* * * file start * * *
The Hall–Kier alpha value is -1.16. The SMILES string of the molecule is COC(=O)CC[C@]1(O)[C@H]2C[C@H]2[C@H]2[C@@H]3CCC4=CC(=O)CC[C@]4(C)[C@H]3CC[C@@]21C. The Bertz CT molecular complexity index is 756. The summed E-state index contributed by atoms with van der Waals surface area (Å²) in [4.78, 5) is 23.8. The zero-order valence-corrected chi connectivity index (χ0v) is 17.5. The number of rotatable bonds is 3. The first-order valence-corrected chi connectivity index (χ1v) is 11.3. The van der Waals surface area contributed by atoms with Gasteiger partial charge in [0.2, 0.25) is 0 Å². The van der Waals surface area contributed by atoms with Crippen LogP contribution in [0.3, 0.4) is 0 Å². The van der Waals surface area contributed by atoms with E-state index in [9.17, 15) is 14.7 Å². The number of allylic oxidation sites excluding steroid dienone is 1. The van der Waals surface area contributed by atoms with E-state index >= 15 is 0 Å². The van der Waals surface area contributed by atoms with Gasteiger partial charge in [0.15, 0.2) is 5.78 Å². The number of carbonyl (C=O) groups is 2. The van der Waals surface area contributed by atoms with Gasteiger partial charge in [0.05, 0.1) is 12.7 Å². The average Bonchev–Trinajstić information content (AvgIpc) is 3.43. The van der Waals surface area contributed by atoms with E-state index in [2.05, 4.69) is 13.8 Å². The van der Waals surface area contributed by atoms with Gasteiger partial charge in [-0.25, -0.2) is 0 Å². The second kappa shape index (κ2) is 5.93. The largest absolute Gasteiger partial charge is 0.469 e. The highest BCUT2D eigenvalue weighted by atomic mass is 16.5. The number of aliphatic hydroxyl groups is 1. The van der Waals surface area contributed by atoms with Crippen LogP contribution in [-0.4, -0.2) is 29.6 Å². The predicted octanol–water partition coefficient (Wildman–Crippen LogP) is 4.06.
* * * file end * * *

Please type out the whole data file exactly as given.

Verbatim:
The Hall–Kier alpha value is -1.16. The SMILES string of the molecule is COC(=O)CC[C@]1(O)[C@H]2C[C@H]2[C@H]2[C@@H]3CCC4=CC(=O)CC[C@]4(C)[C@H]3CC[C@@]21C. The Bertz CT molecular complexity index is 756. The summed E-state index contributed by atoms with van der Waals surface area (Å²) in [4.78, 5) is 23.8. The zero-order valence-corrected chi connectivity index (χ0v) is 17.5. The number of rotatable bonds is 3. The first-order valence-corrected chi connectivity index (χ1v) is 11.3. The van der Waals surface area contributed by atoms with Gasteiger partial charge in [0.2, 0.25) is 0 Å². The van der Waals surface area contributed by atoms with Crippen LogP contribution in [0.3, 0.4) is 0 Å². The van der Waals surface area contributed by atoms with E-state index in [9.17, 15) is 14.7 Å². The number of allylic oxidation sites excluding steroid dienone is 1. The van der Waals surface area contributed by atoms with E-state index >= 15 is 0 Å². The van der Waals surface area contributed by atoms with Gasteiger partial charge in [0.15, 0.2) is 5.78 Å². The number of carbonyl (C=O) groups is 2. The van der Waals surface area contributed by atoms with Gasteiger partial charge in [0.05, 0.1) is 12.7 Å². The average Bonchev–Trinajstić information content (AvgIpc) is 3.43. The van der Waals surface area contributed by atoms with E-state index in [2.05, 4.69) is 13.8 Å². The van der Waals surface area contributed by atoms with Gasteiger partial charge in [-0.25, -0.2) is 0 Å². The second kappa shape index (κ2) is 5.93. The largest absolute Gasteiger partial charge is 0.469 e. The highest BCUT2D eigenvalue weighted by atomic mass is 16.5. The number of aliphatic hydroxyl groups is 1. The van der Waals surface area contributed by atoms with Crippen LogP contribution in [-0.4, -0.2) is 29.6 Å². The predicted octanol–water partition coefficient (Wildman–Crippen LogP) is 4.06.